The Senate's King Of Pork - And Fish

Sen. Ted Stevens (R-AK) walks to the Republican Party luncheon in the U.S. Capitol July 31, 2007 in Washington, DC. Federal agents raided Stevens' Alaska home on Monday as part of an ongoing public corruption investigation.
Win McNamee/Getty Images

Sen. Ted Stevens, R-Alaska, may be under federal investigation in his home state of Alaska, but that hasn't interfered with his Washington job. He's still spending money like there's no tomorrow, CBS News investigative correspondent Sharyl Attkisson reports. Not his money - yours.

How would Steve Ellis of Taxpayers for Common Sense rank Stevens in terms of what kind of an earmarker he is?

"He's at the head of the pack," Ellis said. "His ability to bring home the bacon to Alaska is legendary and he doesn't make any bones about doing that."

Stevens gets his buying power from his staying power. With nearly four decades in the Senate, now at age 83, he's the longest-serving Republican senator in history.

Less than three months after the FBI searched his Alaska home in a bribery and public corruption probe, Stevens proved he hasn't lost an ounce of clout. He added an incredible $215 million in earmarks to the defense bill - more than any other senator.

An earmark is a grant of money without the normal public review. Thanks in large part to Stevens, sparsely populated Alaska outranks the rest of the nation - getting a disproportionate benefit when it comes to earmarks.

Texans get $98 per person worth of earmarks. New York's about the same. But when it comes to the Last Frontier state, so much federal money is pouring in to so few - it works out to more than $4,300 dollars per person.

What are some of the projects?

Well, it may not seem like a national priority, but more than $1 million has gone to try to create a market for salmon baby food: Alaska salmon baby food.

Stevens, known for funding Alaska's infamous "bridges to nowhere" is also behind what critics might call a "ferry to nowhere." He's earmarked $58 million so far to the ferry project that would serve a little-used port in Alaska.

Ever see a flying salmon? A jet was painted like a giant salmon with a half-million dollar grant from a non-profit group promoting Alaska seafood. Stevens steered tens of millions of dollars to the group - headed at the time by his own son Ben - from a federal fund to promote U.S. fish products.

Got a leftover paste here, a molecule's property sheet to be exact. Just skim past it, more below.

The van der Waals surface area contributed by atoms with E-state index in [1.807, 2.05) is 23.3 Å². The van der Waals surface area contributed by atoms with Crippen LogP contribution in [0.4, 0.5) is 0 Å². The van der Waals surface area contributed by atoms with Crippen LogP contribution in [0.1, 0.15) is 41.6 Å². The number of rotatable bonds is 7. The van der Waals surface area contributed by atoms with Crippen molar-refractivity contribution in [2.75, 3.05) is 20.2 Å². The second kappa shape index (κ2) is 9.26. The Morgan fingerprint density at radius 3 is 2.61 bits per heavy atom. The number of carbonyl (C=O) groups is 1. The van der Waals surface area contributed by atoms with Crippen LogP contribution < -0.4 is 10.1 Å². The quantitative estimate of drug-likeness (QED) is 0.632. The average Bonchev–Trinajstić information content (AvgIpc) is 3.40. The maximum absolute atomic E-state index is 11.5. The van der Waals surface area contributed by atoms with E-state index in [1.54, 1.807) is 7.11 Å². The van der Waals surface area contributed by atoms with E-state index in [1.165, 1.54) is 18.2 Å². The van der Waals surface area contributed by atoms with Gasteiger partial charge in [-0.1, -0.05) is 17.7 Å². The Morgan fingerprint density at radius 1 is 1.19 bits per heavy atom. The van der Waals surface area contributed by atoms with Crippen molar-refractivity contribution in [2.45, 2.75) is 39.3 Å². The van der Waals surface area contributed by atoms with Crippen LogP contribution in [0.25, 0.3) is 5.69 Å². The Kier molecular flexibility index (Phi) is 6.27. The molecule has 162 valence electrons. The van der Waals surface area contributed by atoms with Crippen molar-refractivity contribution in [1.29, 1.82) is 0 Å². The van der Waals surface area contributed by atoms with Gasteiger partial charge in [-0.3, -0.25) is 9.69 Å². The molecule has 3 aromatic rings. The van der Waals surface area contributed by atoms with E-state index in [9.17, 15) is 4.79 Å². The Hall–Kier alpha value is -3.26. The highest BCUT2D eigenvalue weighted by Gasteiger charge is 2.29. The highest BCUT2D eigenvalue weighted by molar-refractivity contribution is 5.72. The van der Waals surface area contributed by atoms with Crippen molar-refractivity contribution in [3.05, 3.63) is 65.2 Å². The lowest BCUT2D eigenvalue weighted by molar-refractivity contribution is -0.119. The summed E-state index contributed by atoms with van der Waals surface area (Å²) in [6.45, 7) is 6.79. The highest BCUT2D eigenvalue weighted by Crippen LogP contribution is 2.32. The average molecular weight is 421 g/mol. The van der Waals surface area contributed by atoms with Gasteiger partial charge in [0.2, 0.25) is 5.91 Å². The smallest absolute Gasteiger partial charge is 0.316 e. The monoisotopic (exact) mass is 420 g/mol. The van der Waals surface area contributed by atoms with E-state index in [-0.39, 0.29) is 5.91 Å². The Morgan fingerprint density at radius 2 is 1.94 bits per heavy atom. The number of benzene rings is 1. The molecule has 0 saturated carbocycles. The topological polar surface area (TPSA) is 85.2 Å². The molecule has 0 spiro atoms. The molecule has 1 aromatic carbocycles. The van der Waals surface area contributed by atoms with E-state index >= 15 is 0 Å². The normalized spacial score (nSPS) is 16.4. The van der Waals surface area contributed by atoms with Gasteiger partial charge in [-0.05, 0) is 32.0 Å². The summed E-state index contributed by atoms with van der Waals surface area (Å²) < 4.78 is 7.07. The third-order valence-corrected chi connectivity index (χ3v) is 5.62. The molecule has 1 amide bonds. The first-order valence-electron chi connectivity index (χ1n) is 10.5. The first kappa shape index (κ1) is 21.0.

The Senator wouldn't agree to talk to us, but his office told us: the baby food and salmon jet promote the Alaska seafood industry, which is in crisis, other states get similar earmarks for their industries, and that $58 million ferry will foster growth and create up to 200 jobs in Alaska.

The office also said that many Alaska earmarks are military-related and benefit the service members stationed there.

Read the response sent to CBS News by Sen. Ted Stevens' spokesman in response to questions before the story aired (Oct. 10, 2007)

Couric & Co. Blog: Why Alaska's Not Left Out In The Cold

Watch Attkisson's extended interview with Steve Ellis

Some members of Congress might say "we're just doing our job. We're supposed to bring home as much resources to our districts as we can," Attkisson said.

"Their job isn't to bring home every single thing that isn't bolted down here in Washington back to their home states," Ellis said.

Some would say that's what Stevens does best: turn federal dollars into pork - or fish - making the 49th state, No. 1 when it comes to those tantalizing earmarks.

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    Sharyl Attkisson is a CBS News investigative correspondent based in Washington.